|The Bonus Army||Previous||Next|
|Digital History ID 3438|
The Bonus Army incident that took place in the summer of 1932 virtually assured Roosevelt's election. By then, the unemployment rate had reached 23.6 percent. Over 12 million were jobless (out of a labor force of 51 million).
Some 20,000 World War I veterans and their families marched on Washington. Their purpose was to pressure Congress into voting for immediate payment of a veteran’s bonus earmarked for 1945. The proposal was to pay veterans $1 for each day served in the United States and $1.25 for every day overseas. The Democratic-controlled House approved the measure, but the Republican Senate refused. Meanwhile, thousands of veterans jammed the Capitol grounds.
On June 7, as 100,000 watched, some 8,000 veterans marched down Pennsylvania Avenue. By mid-July, the White House was "guarded from veterans" by "the greatest massing of policemen seen in Washington since the race riot after the World War."
District of Columbia officials, under White House pressure, ordered the Bonus Army's camps evacuated. A skirmish turned into a riot; two police officers and two veterans were killed. President Hoover called on the Army to "put an end to rioting and defiance of authority."
The Third Cavalry advanced on the veterans, followed by infantry with fixed bayonets, a machine gun detachment, troops with tear gas canisters, and six midget tanks. The camps were burned. The flames and smoke from the torched shack burned near the Capitol dome. Chief of Staff Douglas MacArthur claimed the "mob" had been "animated by the essence of revolution."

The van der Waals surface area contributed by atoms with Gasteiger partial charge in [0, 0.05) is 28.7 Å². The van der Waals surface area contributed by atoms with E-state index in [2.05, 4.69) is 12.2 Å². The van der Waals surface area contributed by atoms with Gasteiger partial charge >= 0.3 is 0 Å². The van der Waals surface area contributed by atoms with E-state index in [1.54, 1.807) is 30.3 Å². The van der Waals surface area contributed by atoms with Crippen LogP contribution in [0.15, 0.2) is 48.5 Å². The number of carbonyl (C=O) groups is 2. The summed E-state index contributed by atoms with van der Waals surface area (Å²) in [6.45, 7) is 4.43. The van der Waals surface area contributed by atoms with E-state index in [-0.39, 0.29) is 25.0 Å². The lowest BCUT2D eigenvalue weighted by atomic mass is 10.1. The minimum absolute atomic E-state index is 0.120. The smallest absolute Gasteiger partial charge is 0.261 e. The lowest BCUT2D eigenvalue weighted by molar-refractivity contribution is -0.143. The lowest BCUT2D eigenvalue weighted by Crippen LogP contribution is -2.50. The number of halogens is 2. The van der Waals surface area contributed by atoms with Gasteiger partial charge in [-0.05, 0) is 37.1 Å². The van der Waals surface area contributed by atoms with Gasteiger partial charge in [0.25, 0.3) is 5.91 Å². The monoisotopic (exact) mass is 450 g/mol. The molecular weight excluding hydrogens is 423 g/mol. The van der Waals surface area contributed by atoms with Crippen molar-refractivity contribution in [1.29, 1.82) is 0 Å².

Although Hoover was appalled by what happened, he publicly accepted the responsibility and endorsed MacArthur's charge that the bonus marchers included dangerous radicals who wanted to overthrow the government. Most Americans felt outraged by the government's harsh treatment of the Bonus Army, and Hoover encountered resentment everywhere he campaigned.
Upon learning of the Bonus Army incident, Franklin D. Roosevelt remarked: "Well, this will elect me." Roosevelt was correct; he buried Hoover in November, winning 22,809,638 votes to Hoover's 15,758,901 votes, and 472 to 59 electoral votes. In addition, the Democrats won commanding majorities in both houses of Congress.